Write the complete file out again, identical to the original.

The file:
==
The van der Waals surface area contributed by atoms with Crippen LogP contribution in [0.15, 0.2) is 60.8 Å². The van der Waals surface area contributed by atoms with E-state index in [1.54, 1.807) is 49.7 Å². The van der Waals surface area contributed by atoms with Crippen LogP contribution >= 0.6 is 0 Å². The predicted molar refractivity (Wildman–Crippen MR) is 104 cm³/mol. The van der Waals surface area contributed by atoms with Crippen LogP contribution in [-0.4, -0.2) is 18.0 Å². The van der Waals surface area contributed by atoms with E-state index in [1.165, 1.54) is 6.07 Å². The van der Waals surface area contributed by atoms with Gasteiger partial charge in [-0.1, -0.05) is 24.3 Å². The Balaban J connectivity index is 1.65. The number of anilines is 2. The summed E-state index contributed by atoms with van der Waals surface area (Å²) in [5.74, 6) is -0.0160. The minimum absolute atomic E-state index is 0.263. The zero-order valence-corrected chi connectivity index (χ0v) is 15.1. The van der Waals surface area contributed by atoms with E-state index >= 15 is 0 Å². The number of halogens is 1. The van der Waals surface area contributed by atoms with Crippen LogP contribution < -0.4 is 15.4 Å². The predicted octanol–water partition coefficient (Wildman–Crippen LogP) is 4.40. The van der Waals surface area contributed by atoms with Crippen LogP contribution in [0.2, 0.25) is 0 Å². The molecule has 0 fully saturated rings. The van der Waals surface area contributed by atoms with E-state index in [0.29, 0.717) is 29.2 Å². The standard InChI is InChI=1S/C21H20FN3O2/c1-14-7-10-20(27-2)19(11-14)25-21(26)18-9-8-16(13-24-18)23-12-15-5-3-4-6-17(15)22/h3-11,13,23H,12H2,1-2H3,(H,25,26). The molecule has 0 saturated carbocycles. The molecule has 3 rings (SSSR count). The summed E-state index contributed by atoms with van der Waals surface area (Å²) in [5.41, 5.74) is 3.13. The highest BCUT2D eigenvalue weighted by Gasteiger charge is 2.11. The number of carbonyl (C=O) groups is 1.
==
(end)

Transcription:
The van der Waals surface area contributed by atoms with Crippen LogP contribution in [0.15, 0.2) is 60.8 Å². The van der Waals surface area contributed by atoms with E-state index in [1.54, 1.807) is 49.7 Å². The van der Waals surface area contributed by atoms with Crippen LogP contribution >= 0.6 is 0 Å². The predicted molar refractivity (Wildman–Crippen MR) is 104 cm³/mol. The van der Waals surface area contributed by atoms with Crippen LogP contribution in [-0.4, -0.2) is 18.0 Å². The van der Waals surface area contributed by atoms with E-state index in [1.165, 1.54) is 6.07 Å². The van der Waals surface area contributed by atoms with Gasteiger partial charge in [-0.1, -0.05) is 24.3 Å². The Balaban J connectivity index is 1.65. The number of anilines is 2. The summed E-state index contributed by atoms with van der Waals surface area (Å²) in [5.74, 6) is -0.0160. The minimum absolute atomic E-state index is 0.263. The zero-order valence-corrected chi connectivity index (χ0v) is 15.1. The van der Waals surface area contributed by atoms with E-state index >= 15 is 0 Å². The number of halogens is 1. The van der Waals surface area contributed by atoms with Crippen LogP contribution < -0.4 is 15.4 Å². The predicted octanol–water partition coefficient (Wildman–Crippen LogP) is 4.40. The van der Waals surface area contributed by atoms with Crippen LogP contribution in [0.2, 0.25) is 0 Å². The molecule has 0 fully saturated rings. The van der Waals surface area contributed by atoms with E-state index in [0.29, 0.717) is 29.2 Å². The standard InChI is InChI=1S/C21H20FN3O2/c1-14-7-10-20(27-2)19(11-14)25-21(26)18-9-8-16(13-24-18)23-12-15-5-3-4-6-17(15)22/h3-11,13,23H,12H2,1-2H3,(H,25,26). The molecule has 0 saturated carbocycles. The molecule has 3 rings (SSSR count). The summed E-state index contributed by atoms with van der Waals surface area (Å²) in [5.41, 5.74) is 3.13. The highest BCUT2D eigenvalue weighted by Gasteiger charge is 2.11. The number of carbonyl (C=O) groups is 1.